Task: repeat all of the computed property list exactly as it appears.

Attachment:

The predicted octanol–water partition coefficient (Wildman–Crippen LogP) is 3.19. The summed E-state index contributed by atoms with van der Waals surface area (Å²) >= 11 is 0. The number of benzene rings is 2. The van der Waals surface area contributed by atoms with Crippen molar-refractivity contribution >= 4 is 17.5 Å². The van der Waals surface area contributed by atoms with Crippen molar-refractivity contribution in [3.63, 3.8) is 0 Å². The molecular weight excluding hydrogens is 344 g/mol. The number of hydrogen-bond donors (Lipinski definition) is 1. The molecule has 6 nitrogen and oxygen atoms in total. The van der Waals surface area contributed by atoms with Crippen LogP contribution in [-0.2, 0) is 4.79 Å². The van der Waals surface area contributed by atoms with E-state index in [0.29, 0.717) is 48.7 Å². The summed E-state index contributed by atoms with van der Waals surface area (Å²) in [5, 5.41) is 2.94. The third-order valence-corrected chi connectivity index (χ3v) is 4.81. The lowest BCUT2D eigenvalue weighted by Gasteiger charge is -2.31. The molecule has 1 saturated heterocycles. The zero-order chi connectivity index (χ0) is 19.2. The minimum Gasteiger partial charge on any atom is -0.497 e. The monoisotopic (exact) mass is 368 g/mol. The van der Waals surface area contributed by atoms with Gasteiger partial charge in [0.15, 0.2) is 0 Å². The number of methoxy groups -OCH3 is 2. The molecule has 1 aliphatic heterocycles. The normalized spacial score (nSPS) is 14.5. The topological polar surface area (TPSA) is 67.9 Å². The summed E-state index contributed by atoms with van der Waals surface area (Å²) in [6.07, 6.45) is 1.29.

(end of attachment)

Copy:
The predicted octanol–water partition coefficient (Wildman–Crippen LogP) is 3.19. The summed E-state index contributed by atoms with van der Waals surface area (Å²) >= 11 is 0. The number of benzene rings is 2. The van der Waals surface area contributed by atoms with Crippen molar-refractivity contribution >= 4 is 17.5 Å². The van der Waals surface area contributed by atoms with Crippen molar-refractivity contribution in [3.63, 3.8) is 0 Å². The molecular weight excluding hydrogens is 344 g/mol. The number of hydrogen-bond donors (Lipinski definition) is 1. The molecule has 6 nitrogen and oxygen atoms in total. The van der Waals surface area contributed by atoms with Crippen LogP contribution in [-0.2, 0) is 4.79 Å². The van der Waals surface area contributed by atoms with E-state index in [0.29, 0.717) is 48.7 Å². The summed E-state index contributed by atoms with van der Waals surface area (Å²) in [5, 5.41) is 2.94. The third-order valence-corrected chi connectivity index (χ3v) is 4.81. The lowest BCUT2D eigenvalue weighted by Gasteiger charge is -2.31. The molecule has 1 saturated heterocycles. The zero-order chi connectivity index (χ0) is 19.2. The minimum Gasteiger partial charge on any atom is -0.497 e. The monoisotopic (exact) mass is 368 g/mol. The van der Waals surface area contributed by atoms with Gasteiger partial charge in [0.15, 0.2) is 0 Å². The number of methoxy groups -OCH3 is 2. The molecule has 1 aliphatic heterocycles. The normalized spacial score (nSPS) is 14.5. The topological polar surface area (TPSA) is 67.9 Å². The summed E-state index contributed by atoms with van der Waals surface area (Å²) in [6.07, 6.45) is 1.29.